- Peptide (C)RLGFLGSNTPHENH, corresponding to amino acid residues 2683-2696 of rat IP3R2 (Accession P29995). Intracellular, C-terminus.
- Rat brain membrane and rat basophilic leukemia cell lysate (1:200-1:1000).
- Western blot analysis of rat brain membrane (lanes 1 and 3) and rat basophilic leukemia (RBL) cell line lysate (lanes 2 and 4):1,2. Anti-IP3 Receptor-2 (ITPR2) Antibody (#ACC-116), (1:200).
3,4. Anti-IP3 Receptor-2 (ITPR2) Antibody, preincubated with IP3 Receptor-2/ITPR2 Blocking Peptide (#BLP-CC116).
- Rat spinal cord sections.
Inositol 1,4,5-trisphosphate receptors (IP3R) are intracellular Ca2+ release channels located on the endoplasmic reticulum (ER) and mediate Ca2+ mobilization from the ER to the cytoplasm in response to the binding of the second messenger, inositol 1,4,5-trisphosphate (IP3)1. IP3-induced Ca2+ release is triggered by various external stimuli, and most non-excitable cells use this mechanism as the primary Ca2+ signaling pathway. IP3Rs are therefore thought to have important physiological roles in various cell types and tissues2.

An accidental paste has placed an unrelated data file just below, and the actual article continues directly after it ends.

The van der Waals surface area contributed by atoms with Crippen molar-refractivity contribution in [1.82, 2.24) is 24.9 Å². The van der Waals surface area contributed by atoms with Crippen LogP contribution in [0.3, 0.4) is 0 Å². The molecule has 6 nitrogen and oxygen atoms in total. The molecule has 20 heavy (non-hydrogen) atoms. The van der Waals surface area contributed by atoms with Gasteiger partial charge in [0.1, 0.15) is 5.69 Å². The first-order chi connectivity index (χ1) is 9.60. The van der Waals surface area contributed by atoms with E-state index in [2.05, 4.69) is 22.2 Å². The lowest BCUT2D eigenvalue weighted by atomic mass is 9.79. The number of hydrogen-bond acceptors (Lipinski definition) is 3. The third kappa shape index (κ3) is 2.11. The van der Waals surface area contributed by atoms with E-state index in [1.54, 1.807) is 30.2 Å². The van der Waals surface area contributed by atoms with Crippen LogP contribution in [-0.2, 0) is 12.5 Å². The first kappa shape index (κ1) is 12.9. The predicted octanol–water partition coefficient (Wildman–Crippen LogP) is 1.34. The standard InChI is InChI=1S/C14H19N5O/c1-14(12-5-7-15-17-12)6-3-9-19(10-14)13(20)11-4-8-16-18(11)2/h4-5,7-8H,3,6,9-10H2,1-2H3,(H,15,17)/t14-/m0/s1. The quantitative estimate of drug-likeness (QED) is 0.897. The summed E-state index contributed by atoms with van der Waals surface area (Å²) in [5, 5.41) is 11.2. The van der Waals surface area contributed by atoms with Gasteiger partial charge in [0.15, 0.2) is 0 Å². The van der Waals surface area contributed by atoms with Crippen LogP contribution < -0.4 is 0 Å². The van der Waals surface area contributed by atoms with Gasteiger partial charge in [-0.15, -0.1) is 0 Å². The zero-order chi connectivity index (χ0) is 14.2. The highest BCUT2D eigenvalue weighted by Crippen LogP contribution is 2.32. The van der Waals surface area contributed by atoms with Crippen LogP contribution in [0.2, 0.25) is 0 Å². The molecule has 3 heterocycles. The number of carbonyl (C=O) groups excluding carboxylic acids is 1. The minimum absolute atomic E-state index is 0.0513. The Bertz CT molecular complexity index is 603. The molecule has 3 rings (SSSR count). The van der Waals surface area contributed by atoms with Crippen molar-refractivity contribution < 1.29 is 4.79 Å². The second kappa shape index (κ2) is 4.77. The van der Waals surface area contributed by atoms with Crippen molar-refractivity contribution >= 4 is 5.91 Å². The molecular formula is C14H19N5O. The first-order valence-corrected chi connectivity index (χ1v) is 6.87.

Three subtypes of IP3Rs, derived from three distinct genes, have been identified in mammals3. All three receptors have six transmembrane domains and a pore region between TM5 and TM6. The N-terminus as well as the C-terminus are cytoplasmic. Each IP3R consists of an N-terminal ligand binding domain (LBD) and a C-terminal domain which is linked by a long regulatory domain. The C-terminus is constitutively active, suggesting that the regulatory domain is required to maintain the suppression of channel activity4.
Type 2 IP3R (IP3R2) is expressed in various tissues and cell lines. IP3R2 mRNA is localized in the intralobular duct cells of the submandibular gland, the urinary tubule cells of the kidney, the epithelial cells of epididymal ducts and the follicular granulosa cells of the ovary5. IP3R2 is active during osteoclast differentiation, and its absence causes a partial defect in osteoclastic differentiation.